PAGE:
Truong was sentenced to life imprisonment without a non-parole period, on 5 August 1986, by Justice Finlay of the Supreme Court of New South Wales.[16] Finlay rejected a submission by the public defender, Bill Hosking, that Truong was "suffering from a disease of the mind that impaired his responsibility for the crime."[16] Hosking claimed that Truong's war service, tragic life and "ingestion of marijuana at the time of this offence had occurred" had diminished his responsibilities.[16]

Barrett's funeral was held at Christ the King, Catholic Church, Braybrook, Victoria.[1] It was attended by Australian show business celebrities including, Bert and Patti Newton. Patti posted a condolence notice in The Age, "What wonderful times to remember of growing up together." Barrett was buried at Altona Memorial Park, Victoria.[1]



  • "Little People" / "You're the One" (October 1965) Go!! Records KMR No. 58,[8] Melbourne: No. 28,[7] Sydney: No. 3[6]
  • "Send Her Away" / "Won't Someone Say" (July 1966) – Go!! Records
  • "Don't Bother Callin'" / "I'm Taking Him Back" (October 1966) – Go!! Records
  • "Lu" / "Picture Me Gone" (March 1970) Columbia / EMI)
  • "No Longer Part of Your Life" / "Mr 7654312" (1972) Albert Productions


  • McGrath, Noel (1978). Australian Encyclopaedia of Rock & Pop. Rigby. ISBN 0-7270-1909-0.
  • Spencer, Chris (1987). Who's Who of Australian Rock (1st ed.). Moonlight Publications. ISBN 978-0-7316-0358-9.
  • Spencer, Chris (1990). An Australian Rock Discography: a Discography of Vinyl Product Released by Australian artists 1960-1989 (Rev. 2nd ed.). Moonlight Publishing. ISBN 978-0-7316-8343-7.
  • Spencer, Chris (1990). The Various Artist in Australia: a Rock Discography, 1960-1989. Moonlight Publications. ISBN 978-0-7316-8348-2.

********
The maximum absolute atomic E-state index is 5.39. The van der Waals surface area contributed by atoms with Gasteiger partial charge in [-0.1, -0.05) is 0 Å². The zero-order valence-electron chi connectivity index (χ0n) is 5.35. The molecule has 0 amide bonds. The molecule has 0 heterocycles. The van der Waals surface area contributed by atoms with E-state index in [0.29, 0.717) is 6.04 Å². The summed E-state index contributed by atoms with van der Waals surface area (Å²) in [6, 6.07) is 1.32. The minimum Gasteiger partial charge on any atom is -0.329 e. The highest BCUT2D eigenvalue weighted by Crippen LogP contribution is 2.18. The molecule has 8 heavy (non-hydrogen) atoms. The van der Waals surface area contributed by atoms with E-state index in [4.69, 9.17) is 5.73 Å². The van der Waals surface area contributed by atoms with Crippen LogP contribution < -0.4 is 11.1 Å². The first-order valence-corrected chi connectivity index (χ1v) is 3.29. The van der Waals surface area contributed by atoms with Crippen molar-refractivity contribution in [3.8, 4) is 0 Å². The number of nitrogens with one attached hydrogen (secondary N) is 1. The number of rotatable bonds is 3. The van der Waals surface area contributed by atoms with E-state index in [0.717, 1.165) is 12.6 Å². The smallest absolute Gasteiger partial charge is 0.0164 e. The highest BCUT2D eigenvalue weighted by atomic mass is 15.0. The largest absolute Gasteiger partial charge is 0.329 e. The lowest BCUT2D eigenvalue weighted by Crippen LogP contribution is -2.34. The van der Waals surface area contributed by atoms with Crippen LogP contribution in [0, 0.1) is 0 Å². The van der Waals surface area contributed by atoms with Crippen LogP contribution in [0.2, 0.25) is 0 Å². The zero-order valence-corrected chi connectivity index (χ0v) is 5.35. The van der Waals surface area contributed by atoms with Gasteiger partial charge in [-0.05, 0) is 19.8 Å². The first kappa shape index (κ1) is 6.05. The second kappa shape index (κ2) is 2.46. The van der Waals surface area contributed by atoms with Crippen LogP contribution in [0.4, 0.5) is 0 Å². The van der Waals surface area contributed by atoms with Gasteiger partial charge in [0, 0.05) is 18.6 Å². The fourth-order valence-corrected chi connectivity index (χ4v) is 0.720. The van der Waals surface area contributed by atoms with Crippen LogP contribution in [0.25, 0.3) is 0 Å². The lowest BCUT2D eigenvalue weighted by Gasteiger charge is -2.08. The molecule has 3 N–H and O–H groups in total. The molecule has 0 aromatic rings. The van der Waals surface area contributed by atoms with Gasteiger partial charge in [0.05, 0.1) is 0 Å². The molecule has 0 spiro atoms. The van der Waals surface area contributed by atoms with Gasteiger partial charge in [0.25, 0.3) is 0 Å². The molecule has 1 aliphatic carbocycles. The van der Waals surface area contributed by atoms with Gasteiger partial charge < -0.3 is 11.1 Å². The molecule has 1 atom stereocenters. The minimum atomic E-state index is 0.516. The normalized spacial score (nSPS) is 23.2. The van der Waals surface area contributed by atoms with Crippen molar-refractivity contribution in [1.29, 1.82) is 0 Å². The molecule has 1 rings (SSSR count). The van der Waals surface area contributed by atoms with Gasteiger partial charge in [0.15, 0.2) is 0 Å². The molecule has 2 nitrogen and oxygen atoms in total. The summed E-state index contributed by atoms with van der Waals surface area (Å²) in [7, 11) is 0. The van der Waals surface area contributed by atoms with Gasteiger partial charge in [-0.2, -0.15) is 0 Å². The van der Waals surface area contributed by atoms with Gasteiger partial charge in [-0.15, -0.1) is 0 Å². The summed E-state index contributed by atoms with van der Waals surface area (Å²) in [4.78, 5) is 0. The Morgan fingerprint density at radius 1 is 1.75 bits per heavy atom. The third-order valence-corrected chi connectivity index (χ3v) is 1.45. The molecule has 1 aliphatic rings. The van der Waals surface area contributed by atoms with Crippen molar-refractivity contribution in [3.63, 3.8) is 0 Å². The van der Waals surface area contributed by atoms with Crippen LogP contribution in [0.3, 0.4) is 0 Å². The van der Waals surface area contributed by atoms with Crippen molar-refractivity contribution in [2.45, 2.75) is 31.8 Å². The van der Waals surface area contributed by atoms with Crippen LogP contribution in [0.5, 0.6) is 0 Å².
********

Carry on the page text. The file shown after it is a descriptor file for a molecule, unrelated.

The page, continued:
• Gavin Ryan's Chart Books
  1. "Yvonne Francis Barrett (1946–1985)". Find a Grave. Retrieved 9 September 2018.
  2. "Jean Dances on and On..." The Argus. 15 January 1957. p. 5. Retrieved 9 September 2018 via National Library of Australia. Note: includes a photo of Barrett, aged 10.
  3. "Worth Reporting: Broadway's Her Goal". The Australian Women's Weekly. 32 (8). 22 July 1964. p. 14. Retrieved 9 September 2018 via National Library of Australia. Note: includes a photo of Barrett.
  4. "Event: The Sound of Music". AusStage. Retrieved 9 September 2018.
  5. McFarlane, Ian (1999). "Encyclopedia entry for 'Yvonne Barrett'". Encyclopedia of Australian Rock and Pop. St Leonards, NSW: Allen & Unwin. ISBN 1-86508-072-1. Archived from the original on 29 August 2004.
  6. Nuttall, Lyn. "'You're the One' – Yvonne Barrett (1965)". Where did they get that song?. PopArchives – Sources of Australian Pop Records from the 50s, 60s and 70s (Lyn Nuttall). Archived from the original on 4 May 2016. Retrieved 9 September 2018.
  7. Nuttall, Lyn. "'Little People' – Yvonne Barrett (1965)". Where did they get that song?. PopArchives – Sources of Australian Pop Records from the 50s, 60s and 70s (Lyn Nuttall). Archived from the original on 4 May 2017. Retrieved 9 September 2018.
  8. Kent, David (2005). Australian Chart Book 1940–1969. Turramurra, NSW: Australian Chart Book Pty Ltd. ISBN 0-6464-4439-5. Note: Chart positions back calculated by Kent in 2005.
  9. "Bien Hoa, Vietnam. c 1965-12-23. Melbourne entertainer Yvonne Barrett on stage entertaining ...". Australian War Memorial. Missing or empty |url= (help)
  10. "Hanlon to visit troops". The Canberra Times. 40 (11, 319). 22 November 1965. p. 8. Retrieved 9 September 2018 via National Library of Australia.
  11. Nuttall, Lyn. "'Send Her Away' – Yvonne Barrett (1966)". Where did they get that song?. PopArchives – Sources of Australian Pop Records from the 50s, 60s and 70s (Lyn Nuttall). Archived from the original on 4 May 2018. Retrieved 9 September 2018.
  12. "No title". The Canberra Times. 42 (12, 069). 2 August 1968. p. 1. Retrieved 9 September 2018 via National Library of Australia.
  13. "Viet Cong Flag: Yvonne Barrett, Australian Entertainer, Vietnam". Australian War Memorial. Retrieved 9 September 2018.
  14. Kent, David Martin (September 2002). "The place of Go-Set in rock and pop music culture in Australia, 1966 to 1974" (PDF). Canberra, ACT: University of Canberra: 255–264. Archived from the original (Portable Document Format (PDF)) on 22 May 2015. Retrieved 16 December 2010. Cite journal requires |journal= (help) Note: This PDF is 282 pages.
  15. "Veteran Gets Life for Murdering Wife". The Sydney Morning Herald. 6 August 1986. Retrieved 9 September 2018.
  16. "The Ryerson Index". Ryerson Index. Retrieved 14 June 2018. Note: User must add 'Barrett' into the Surname search parameter and 'Yvonne' into the Any Given Name(s) parameter.